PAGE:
The talent industry is likely to be more effected by AI innovations in 2020 than any other aspect of the economy.

Talent remains the biggest resourcing cost for the majority of businesses. It’s also one of the more inflexible aspects of organizational designs, which means when markets contract and scale, re-sizing and equipping talent supply is one of the more costly adaptations. That’s not good news for executive teams facing an unpredictable future outlook.

There are two very good reasons why rapid AI adoption will happen at scale in the talent industry in 2021:

1. Organizations need to double-down on labor economies

Looking back over the past 2 years, optimization of talent management is one of the top three AI use cases that most commonly led businesses to achieve cost decreases, the others being contact center automation, and warehouse automation; or so says McKinsey in their ‘The state of AI in 2020’ report, published on November 17, 2020, following a global survey on the subject

There are a number of AI use cases built into Vendor Management Systems and Talent Portal platforms like Simplify VMS that make it simpler for businesses to leverage AI. These include:

Triaging requirements – There are many ways jobs can be done these days in the enterprise including software robots, automation, contract hires, outsourcing, knowledge portals, crowd sourcing, and employment. AI tools are great for removing emotion from decisioning to recommend the best way to get a job done based on the scope and type of job in question.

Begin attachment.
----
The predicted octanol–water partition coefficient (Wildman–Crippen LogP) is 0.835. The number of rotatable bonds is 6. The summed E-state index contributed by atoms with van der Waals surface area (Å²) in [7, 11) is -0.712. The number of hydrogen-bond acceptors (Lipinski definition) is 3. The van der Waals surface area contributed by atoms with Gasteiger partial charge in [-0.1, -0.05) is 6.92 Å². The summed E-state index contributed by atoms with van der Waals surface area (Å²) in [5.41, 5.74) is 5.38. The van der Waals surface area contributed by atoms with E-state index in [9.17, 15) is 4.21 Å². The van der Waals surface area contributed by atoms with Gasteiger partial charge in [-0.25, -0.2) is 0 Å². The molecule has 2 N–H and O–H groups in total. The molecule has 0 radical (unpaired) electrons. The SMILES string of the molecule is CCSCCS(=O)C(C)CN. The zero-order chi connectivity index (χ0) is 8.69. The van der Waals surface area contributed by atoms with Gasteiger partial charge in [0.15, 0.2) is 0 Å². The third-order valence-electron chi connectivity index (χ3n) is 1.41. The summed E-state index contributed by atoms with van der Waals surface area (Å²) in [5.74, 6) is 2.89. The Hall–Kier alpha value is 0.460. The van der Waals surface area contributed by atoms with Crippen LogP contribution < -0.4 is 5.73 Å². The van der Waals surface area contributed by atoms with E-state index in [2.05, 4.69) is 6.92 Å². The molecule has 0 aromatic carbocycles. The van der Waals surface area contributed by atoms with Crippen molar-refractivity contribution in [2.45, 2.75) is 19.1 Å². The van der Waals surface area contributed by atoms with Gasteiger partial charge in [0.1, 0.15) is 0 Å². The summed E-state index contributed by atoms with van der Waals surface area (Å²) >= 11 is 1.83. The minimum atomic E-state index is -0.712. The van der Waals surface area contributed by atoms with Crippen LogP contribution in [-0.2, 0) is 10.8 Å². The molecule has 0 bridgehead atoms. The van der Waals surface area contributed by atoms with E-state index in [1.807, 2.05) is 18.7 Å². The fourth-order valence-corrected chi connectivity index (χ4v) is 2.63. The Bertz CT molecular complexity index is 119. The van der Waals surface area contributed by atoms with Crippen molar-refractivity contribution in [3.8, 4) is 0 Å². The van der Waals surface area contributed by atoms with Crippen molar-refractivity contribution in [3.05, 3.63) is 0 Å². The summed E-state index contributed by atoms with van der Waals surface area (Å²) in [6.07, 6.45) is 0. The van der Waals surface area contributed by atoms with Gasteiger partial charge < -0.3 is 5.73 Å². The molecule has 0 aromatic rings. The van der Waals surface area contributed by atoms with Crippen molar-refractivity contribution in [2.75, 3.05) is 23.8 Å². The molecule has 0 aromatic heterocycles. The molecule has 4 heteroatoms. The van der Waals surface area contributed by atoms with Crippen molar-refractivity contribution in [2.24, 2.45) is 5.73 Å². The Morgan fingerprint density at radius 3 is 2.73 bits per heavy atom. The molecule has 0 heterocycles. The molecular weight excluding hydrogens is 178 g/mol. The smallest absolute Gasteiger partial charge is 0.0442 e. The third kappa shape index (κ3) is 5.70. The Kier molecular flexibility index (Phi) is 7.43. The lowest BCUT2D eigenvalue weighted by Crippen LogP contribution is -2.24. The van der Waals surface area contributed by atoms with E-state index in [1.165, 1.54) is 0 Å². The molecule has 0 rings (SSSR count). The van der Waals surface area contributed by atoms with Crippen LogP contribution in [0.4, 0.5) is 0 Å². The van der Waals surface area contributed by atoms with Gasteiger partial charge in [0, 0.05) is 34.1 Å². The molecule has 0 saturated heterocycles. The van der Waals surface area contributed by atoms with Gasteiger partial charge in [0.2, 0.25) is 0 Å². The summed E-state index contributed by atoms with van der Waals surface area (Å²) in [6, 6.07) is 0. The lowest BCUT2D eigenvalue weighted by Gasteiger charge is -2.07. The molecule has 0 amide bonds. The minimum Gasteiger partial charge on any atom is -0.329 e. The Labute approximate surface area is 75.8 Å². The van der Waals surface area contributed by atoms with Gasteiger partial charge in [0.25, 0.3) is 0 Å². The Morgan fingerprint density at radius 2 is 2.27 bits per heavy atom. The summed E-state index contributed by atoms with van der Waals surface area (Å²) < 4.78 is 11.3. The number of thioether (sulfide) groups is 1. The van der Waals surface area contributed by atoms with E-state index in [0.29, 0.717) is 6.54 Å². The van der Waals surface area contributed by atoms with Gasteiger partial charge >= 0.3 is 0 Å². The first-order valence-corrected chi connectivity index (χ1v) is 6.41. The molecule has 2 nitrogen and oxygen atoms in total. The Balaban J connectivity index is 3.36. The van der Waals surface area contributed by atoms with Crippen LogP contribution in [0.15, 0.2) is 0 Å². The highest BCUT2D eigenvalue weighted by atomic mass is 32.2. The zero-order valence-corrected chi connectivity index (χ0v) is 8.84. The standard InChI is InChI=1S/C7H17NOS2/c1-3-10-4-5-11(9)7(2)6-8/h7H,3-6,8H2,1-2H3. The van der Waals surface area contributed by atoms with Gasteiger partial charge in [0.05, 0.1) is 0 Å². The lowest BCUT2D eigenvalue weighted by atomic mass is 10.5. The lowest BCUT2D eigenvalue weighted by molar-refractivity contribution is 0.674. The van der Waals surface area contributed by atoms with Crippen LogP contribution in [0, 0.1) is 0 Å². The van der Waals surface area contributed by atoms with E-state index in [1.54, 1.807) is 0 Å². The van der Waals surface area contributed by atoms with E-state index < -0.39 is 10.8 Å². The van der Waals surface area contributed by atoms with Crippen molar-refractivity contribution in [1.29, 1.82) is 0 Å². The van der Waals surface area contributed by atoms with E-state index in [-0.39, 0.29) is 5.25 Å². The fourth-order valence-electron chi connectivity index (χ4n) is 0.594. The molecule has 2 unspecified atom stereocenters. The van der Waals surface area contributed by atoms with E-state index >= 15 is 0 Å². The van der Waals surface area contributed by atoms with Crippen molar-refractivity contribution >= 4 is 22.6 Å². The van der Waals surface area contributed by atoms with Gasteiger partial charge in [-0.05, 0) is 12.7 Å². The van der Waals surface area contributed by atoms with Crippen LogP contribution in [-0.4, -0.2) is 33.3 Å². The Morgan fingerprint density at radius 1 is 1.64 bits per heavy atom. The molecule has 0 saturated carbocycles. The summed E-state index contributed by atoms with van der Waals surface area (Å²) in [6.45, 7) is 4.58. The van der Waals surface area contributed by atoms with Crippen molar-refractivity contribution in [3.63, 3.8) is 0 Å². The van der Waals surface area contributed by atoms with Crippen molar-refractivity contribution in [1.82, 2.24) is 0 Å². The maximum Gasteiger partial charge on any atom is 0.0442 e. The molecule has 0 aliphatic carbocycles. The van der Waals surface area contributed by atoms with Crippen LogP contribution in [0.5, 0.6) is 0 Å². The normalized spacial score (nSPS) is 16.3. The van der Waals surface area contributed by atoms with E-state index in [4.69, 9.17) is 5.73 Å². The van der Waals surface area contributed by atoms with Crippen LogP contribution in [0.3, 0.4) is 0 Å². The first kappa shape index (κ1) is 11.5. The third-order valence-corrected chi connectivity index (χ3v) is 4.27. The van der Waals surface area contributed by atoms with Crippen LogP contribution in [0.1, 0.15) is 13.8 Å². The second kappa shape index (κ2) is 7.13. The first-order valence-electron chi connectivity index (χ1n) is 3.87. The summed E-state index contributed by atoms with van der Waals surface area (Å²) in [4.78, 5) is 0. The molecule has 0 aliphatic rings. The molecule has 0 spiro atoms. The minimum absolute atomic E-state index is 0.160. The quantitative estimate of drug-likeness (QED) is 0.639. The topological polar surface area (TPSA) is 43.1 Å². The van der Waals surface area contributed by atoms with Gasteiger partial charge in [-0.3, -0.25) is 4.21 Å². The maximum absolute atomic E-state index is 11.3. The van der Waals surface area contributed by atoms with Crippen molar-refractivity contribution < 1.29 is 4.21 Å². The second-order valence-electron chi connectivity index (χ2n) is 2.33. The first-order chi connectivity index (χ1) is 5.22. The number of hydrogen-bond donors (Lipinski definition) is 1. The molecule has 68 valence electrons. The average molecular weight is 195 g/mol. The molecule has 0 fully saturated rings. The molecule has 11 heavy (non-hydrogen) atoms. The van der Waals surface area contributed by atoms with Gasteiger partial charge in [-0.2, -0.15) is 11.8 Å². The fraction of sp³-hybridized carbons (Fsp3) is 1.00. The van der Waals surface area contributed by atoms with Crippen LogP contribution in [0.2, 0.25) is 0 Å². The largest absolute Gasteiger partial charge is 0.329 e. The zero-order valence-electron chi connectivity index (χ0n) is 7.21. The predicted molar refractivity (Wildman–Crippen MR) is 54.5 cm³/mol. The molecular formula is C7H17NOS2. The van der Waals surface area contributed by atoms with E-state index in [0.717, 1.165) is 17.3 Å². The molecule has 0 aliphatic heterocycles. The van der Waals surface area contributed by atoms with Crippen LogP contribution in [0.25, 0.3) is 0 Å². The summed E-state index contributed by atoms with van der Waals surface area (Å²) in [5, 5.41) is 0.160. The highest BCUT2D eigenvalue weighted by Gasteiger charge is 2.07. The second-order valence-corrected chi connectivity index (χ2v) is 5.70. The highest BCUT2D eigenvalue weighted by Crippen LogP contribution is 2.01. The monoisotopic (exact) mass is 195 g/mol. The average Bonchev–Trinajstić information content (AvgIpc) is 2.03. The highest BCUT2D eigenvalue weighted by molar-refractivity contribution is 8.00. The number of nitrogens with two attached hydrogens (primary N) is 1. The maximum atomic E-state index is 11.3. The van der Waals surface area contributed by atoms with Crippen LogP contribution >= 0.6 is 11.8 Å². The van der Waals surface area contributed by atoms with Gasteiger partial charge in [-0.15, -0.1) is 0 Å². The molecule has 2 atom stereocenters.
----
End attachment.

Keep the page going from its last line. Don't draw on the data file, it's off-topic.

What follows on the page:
Vetting applicant CVs – Hiring Managers spend hours, if not days, every year reviewing work applications and pulling out the best people for interview. Much of this work can now be done using AI tools with the added benefits of removing biases in the selection process.

Background and compliance checks – IC compliance and other forms of pre-hiring/employment checks are something that benefit from AI tooling to expose failings in applications and learn from previous errors and circumstances to fine-tune the filtering process.

Qualifying skills – Similar to the above, many companies now are moving the online skills and competency tests as more and more recruiting goes virtual. AI-driven validation tools are able to vet applicant skills and make recommendations; work that would otherwise need to be done manually.

Managing onboarding enquiries – The use of AI-driven chatbots are becoming more popular in use cases like customer service, help desks and workforce support situations. There are many occasions when new hires have questions that require quick responses (on topics such as policies, insurance, payroll, timesheet submissions, who to speak to, starting dates and arrangements, etc.) that AI tooling is now stepping up to serve through chatbots.